NEW YORK ( ETF Expert) -- Recently, investors have been willing to take on a bit more cyclical growth risk. Specifically, they've pushed up the prices on technology and materials stocks, and pushed down the prices of dividend stalwarts from Verizon (VZ) to Altria (MO).
Even so, you would be hard pressed to find many who are ready to give up on the relative safety of income-producing assets. The love affair with Treasury bonds won't go away simply because bond bears say, "See, the 10-year is up from 1.4% to 1.6%. The Treasury trade is unwinding!"
In reality, the intermediate- and long-term trends both still favor dividend producers. What may be less certain is whether or not the same dynamic is beginning to make its way into emerging market equities.
At the present time, there are roughly five emerging market dividend vehicles with sufficient dollar volume. With the exception of
WisdomTree High Yield Equity Income
, however, few have been around for an extensive period. What's more, there's a rather dramatic difference in the performance of the various products.
Here is a comparison of emerging market dividend ETFs that are less commodity-oriented and more income-oriented, percentage of growth year to date and comparison to two benchmarks.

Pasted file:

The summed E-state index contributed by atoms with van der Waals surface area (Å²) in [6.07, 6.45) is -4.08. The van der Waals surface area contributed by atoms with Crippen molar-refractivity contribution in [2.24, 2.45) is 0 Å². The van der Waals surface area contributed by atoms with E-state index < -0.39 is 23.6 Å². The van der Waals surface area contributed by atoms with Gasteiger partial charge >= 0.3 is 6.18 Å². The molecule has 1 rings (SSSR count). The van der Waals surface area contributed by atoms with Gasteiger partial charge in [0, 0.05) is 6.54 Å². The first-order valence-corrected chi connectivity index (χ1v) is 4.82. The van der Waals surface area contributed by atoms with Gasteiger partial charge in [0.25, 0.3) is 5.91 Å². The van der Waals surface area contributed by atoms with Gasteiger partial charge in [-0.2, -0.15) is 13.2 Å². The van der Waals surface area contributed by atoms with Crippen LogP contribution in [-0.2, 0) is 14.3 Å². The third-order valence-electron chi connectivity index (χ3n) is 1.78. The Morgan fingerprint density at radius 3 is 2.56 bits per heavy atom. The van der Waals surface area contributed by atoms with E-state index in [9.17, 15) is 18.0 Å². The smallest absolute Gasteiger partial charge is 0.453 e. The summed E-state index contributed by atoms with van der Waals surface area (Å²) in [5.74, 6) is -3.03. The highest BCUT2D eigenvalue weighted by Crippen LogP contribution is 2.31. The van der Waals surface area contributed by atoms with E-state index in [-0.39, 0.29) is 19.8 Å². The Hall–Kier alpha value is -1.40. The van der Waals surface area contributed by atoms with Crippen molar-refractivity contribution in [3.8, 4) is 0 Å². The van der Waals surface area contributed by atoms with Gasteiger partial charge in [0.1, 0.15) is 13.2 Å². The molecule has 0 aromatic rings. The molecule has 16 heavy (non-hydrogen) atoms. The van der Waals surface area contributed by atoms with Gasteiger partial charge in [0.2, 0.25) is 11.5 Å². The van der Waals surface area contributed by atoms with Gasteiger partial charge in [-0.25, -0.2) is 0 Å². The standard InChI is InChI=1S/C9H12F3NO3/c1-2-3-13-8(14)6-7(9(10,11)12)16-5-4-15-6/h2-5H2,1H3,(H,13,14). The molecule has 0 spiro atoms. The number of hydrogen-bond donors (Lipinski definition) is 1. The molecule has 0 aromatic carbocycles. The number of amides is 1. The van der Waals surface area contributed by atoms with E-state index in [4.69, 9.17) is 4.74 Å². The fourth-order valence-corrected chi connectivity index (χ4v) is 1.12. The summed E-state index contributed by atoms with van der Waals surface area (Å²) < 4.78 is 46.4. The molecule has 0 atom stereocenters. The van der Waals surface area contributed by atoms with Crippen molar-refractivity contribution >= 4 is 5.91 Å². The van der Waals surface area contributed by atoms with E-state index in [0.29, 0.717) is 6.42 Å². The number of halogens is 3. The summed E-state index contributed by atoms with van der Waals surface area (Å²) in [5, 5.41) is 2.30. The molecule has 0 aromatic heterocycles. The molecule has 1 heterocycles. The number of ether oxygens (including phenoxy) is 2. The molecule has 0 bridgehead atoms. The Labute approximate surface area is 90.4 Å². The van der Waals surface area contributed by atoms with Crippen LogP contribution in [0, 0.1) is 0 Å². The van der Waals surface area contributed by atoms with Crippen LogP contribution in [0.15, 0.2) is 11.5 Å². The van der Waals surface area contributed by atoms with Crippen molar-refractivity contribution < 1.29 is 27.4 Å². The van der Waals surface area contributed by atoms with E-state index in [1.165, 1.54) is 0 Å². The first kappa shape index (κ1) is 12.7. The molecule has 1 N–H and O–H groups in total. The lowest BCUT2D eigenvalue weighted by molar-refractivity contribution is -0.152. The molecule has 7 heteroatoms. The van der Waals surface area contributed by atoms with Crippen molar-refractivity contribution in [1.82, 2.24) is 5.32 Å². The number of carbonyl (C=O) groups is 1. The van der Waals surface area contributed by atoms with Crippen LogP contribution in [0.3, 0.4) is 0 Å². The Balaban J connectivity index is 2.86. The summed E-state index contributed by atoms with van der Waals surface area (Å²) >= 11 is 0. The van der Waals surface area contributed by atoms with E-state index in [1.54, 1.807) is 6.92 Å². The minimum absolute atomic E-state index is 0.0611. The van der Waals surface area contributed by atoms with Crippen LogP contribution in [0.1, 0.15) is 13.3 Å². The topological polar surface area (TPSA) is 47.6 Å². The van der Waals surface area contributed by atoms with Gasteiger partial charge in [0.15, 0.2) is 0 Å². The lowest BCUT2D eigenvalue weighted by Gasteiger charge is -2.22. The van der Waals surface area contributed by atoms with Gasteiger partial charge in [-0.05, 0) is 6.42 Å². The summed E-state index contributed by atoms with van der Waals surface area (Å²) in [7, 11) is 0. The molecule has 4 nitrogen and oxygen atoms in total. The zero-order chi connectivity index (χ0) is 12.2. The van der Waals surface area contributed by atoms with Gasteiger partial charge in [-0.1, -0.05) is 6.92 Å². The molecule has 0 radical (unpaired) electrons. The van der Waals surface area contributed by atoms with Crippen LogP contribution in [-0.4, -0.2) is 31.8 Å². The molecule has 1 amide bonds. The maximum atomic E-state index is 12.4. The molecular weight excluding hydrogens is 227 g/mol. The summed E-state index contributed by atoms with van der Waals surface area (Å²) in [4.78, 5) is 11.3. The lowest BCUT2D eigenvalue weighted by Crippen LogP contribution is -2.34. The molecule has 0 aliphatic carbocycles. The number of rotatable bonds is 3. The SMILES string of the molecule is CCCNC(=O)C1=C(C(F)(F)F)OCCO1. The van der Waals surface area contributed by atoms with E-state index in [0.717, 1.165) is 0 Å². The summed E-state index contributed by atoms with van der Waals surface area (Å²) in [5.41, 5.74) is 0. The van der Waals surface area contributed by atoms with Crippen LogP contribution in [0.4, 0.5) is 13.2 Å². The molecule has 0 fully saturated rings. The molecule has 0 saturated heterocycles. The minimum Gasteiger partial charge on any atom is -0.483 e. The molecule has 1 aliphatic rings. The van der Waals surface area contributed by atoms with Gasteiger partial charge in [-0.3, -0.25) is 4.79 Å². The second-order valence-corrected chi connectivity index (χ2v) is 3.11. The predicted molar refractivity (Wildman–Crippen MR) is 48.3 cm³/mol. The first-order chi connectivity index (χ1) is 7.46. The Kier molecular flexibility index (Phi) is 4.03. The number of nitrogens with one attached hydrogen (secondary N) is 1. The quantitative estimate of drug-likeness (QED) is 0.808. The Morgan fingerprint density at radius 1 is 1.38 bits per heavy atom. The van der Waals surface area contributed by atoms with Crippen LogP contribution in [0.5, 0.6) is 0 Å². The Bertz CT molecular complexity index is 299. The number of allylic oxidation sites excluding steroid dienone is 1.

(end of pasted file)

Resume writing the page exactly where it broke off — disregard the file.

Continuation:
WisdomTree Asia Pacific Ex Japan
WisdomTree Emerging Market Small Cap Dividend
WisdomTree Emerging Market High Equity Income
SPDR S&P Emerging Market Dividend
EG Shares Low Volatility Emerging Market Dividend
Vanguard Emerging Markets
SPDR S&P Emerging Market Small Cap
Neither the large-cap dividend emergers nor the lone small-cap dividend emerger performed as well as the broader emerging market benchmarks in 2012. This may come as a surprise when one considers how well
Vanguard High Dividend Yield
iShares High Dividend Equity
have done in comparison to
SPDR S&P 500
. Until very recently, VYM and HDV were outperforming SPY. (Note: As of Tuesday, SPY has an 11% edge over VYM and HDV's approximate gains of 10%.)
Most analysts acknowledge that over any length of time -- short , medium, or long term -- emerging-market corporations will grow both their earnings and their dividends at a faster pace than developed-world companies. Tet, emerging market dividend funds are not currently competitive with U.S. dividend funds nor the broader emerging market benchmarks.